‘Can I Still Write My Memoir If It Exhausts Me?’
This book is a ghost of memoirs past.
I studied creative writing in undergrad and graduated in 2015 with 15,000 words of a memoir that I continue to be proud of. The book focuses on the loss and grief in my childhood, through the lens of the suburban neighborhood I grew up in. It’s written as a collage, where multiple important people in my life are shared with the reader through everything from script-like conversations to short scenes, before many of those important people pass away. It is also still far from being a completed manuscript.
Truthfully, the reason this collage style works so well for my memoir is because my experiences with grief and other trauma left my memories holey, at best, and the text is a reproduction of how my brain recalls the first 16 years of my life.
The problem that I’ve been running up against for the last seven years is the fact that continuing to write this memoir is so emotionally challenging for me that I’m unable to squeeze in an hour of work here or there because that hour then requires multiple hours of emotional recovery. I wouldn’t be surprised if this prompted the idea of attending therapy, which is something I’ve been on a journey with for the last few years already. It has helped me off the page, but this particular problem continues to keep me from deep-diving into this work that I believe in wholeheartedly.
The Midwestern-American-raised part of my brain keeps trying to say “power through” or “you’re being lazy,” and other such unhelpful and self-sacrificing catchphrases. I have had extensive positive feedback from a variety of professors and other writers over the years, and received a prize for an excerpt from the text, and I think part of this inner dialogue stems from the intrinsic “you should’ve been done writing this already” subliminal messaging I glean from those same professors and writers now.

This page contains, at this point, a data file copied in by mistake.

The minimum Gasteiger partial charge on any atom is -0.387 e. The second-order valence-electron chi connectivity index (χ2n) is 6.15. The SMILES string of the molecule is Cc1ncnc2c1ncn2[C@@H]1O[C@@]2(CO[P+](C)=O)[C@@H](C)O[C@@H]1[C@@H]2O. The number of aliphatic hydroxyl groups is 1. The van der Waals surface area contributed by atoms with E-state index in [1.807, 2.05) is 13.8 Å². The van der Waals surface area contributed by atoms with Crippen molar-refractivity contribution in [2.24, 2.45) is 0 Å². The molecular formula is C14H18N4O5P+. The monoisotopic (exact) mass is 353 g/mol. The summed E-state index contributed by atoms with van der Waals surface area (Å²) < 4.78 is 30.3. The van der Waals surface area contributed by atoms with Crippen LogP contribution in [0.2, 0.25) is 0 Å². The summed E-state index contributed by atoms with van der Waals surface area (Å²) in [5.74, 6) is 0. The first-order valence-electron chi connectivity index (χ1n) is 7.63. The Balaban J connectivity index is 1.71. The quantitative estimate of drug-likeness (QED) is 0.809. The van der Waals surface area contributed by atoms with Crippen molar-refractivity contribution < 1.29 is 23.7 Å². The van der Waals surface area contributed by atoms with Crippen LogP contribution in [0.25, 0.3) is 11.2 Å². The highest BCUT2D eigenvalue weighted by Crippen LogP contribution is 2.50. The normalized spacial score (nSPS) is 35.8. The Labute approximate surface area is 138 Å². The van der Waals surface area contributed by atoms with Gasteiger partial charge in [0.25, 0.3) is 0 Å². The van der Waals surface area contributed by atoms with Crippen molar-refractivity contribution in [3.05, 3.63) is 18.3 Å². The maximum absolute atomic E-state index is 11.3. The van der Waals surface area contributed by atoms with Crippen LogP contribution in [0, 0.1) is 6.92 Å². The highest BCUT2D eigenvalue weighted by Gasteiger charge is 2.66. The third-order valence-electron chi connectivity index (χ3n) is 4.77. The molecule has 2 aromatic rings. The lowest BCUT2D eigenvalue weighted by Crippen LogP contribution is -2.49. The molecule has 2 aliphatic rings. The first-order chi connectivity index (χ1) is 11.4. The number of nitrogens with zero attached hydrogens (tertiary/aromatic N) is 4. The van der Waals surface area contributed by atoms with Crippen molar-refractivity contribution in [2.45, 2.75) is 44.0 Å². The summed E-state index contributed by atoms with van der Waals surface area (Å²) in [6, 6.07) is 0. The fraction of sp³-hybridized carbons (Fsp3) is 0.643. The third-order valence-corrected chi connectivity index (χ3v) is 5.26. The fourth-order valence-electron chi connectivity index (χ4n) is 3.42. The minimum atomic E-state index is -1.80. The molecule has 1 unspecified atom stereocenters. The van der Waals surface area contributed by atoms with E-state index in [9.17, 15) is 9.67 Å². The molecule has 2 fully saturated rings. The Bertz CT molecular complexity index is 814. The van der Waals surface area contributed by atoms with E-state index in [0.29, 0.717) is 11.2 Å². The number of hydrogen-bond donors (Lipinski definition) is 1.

I think that part of the answer is simply Sit Down And Write, which makes sense. I'm not naive enough to think that finishing this memoir will be a painless process. Perhaps, though, I’m naive enough to believe that revising a few pages or drafting a scene of neighborhood night tag shouldn’t leave me emotionally hollow?
Thank you so much for your time.
Kansas City, Missouri
Thank you for your letter. It sounds as though this book has become a tremendous occasion for you to cope and reflect on a formative period of your life. It’s also clear that something about it is stuck, and it has been for at least the past seven years.
This inner conflict you’ve shared with me isn’t a sign of weakness, but a sign of change. If you can pinpoint a time in your life when you would have just kept going without a second thought, then it’s change that’s already happened.
In the past, perhaps you wouldn’t have listened to that emotional exhaustion and paused your writing. Perhaps you would have dismissed therapy as not for you. You would have powered through the book. But what would that book have been?
You didn’t choose that book. You chose no book, which is, from your letter, where you’re feeling some doubt now. But are you just someone with no book? I don’t think so. I think you gave up not the book, but one version of this book. And, in return, you chose much, much more than nothing. You chose to preserve yourself.
No major lesson in life is learned only once. The world will test how much you want to change. Time and again, things loop around. There’s a prickly occasion for encounter; for the same old arguments to reanimate. And for you, H, that occasion is this 15,000 word manuscript you’ve got in your (proverbial) drawer.